In today’s competitive labor market, companies must retain existing, or attract new, employees by accommodating remote and hybrid work, at least in the near term. The Great Resignation hit hard, and worker mobility is on the rise. Apple employees and Google Map subcontractors sent a petition to their company’s leadership to urge a continuation of their ability to work remotely after being ordered into the office. Most surveys indicate that the majority of workers favor approximately 2.5 days per week in the office, with a strong preference for Mondays and Fridays at home. Employers are eager to have a return to the office to get the most out of their employees and to cost-effectively utilize their office footprints. Many offices have been reduced in size, mothballed, or are in some state of transition, having expanded technology, improved ventilation, implemented more stringent cleaning protocols, and added attractive new amenities, all which have likely increased capital expenditures. As long as workers have leverage in this tight labor market, companies with an “office-first” mentality, requiring a majority or full return to the office, may need to lighten up, pay more, or suffer the consequences of employee departures.
As a movement to suburbs, exurbs, smaller municipalities, and destination locations continues, other externalities have compounded workers’ desires to work on a hybrid basis. Current inflation, rising interest rates, rapidly increasing housing prices and rents, and uncertainties around schooling and childcare reinforce demand for hybrid working scenarios. Further, the decimation of employment center restaurants and retail, increased crime, increasing taxes, and visible homelessness in once bustling downtowns heighten concerns about working and living in urban centers when less dense, more livable options exist.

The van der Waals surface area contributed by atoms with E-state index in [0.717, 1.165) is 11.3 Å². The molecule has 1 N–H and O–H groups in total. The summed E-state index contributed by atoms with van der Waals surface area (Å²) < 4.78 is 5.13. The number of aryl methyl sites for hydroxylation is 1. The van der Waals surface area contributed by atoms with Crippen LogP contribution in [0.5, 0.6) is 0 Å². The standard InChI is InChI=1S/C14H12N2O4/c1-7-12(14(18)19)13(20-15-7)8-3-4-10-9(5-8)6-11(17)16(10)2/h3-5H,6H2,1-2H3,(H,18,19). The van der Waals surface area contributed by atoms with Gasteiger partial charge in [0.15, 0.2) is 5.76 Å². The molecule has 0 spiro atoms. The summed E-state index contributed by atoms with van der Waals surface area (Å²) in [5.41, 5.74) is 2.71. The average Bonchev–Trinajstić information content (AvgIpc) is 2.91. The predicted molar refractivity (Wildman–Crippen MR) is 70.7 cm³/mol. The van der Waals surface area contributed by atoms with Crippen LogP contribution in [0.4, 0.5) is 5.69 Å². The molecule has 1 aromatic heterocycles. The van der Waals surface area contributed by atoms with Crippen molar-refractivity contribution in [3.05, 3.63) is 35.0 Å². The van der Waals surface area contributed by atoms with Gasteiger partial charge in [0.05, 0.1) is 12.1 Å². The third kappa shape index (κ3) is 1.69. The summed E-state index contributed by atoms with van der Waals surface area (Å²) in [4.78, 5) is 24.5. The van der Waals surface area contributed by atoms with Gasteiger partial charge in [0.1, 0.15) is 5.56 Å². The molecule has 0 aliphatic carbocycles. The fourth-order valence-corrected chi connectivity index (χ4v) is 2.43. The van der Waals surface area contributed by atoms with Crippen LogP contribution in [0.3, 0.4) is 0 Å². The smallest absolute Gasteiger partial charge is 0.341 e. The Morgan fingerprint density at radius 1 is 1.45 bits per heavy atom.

As companies consider a reduction in their footprints in response to emboldened employee desires, the key will be to adapt offices for mid-week peak occupancy rates while trying to incentivize employees to spread the peak so reduced space can be better utilized. Employers will need to triage different work functions to specific locations, scheduling office meetings during the middle of the week while pushing phone and computer-based activities towards the shoulders of the week when workers prefer to stay home. Companies may look to invest in less expensive satellite units or shared and co-working spaces as they try to predict their future office needs once work lifestyles normalize and their leverage increases as the labor market stabilizes.
Some employers have found they can add amenities while reducing overall space and travel costs, resulting in overall savings. Curating an appealing, experiential office culture with a focus on interpersonal socializing will become even more important to draw workers to the office, as will prime office locations. Balanced collaboration among asset owners and managers and employers with a focus on the long term will be crucial to provide flexibility in the game of musical chairs that is underway across real estate sectors. A company’s ability to expand, contract, sublet, and terminate early, while rapidly providing more attractive flexible/shared workspaces, may ultimately correlate with its ability to survive, especially as energy, fuel, tax, and labor costs rise.
Proptech and smart building companies can expand their data-collection focus supporting optimal conditioning, cleaning, and maintenance operations to include more precise occupancy, space type utilization, and movements of users’ data through the use of sensors to help companies reevaluate their changing real estate needs. Architects and designers will also be center stage in physically and culturally adapting spaces in unexpected ways.
CLICK HERE to read the full article, which was originally published in ALI CLE’s The Practical Real Estate Lawyer.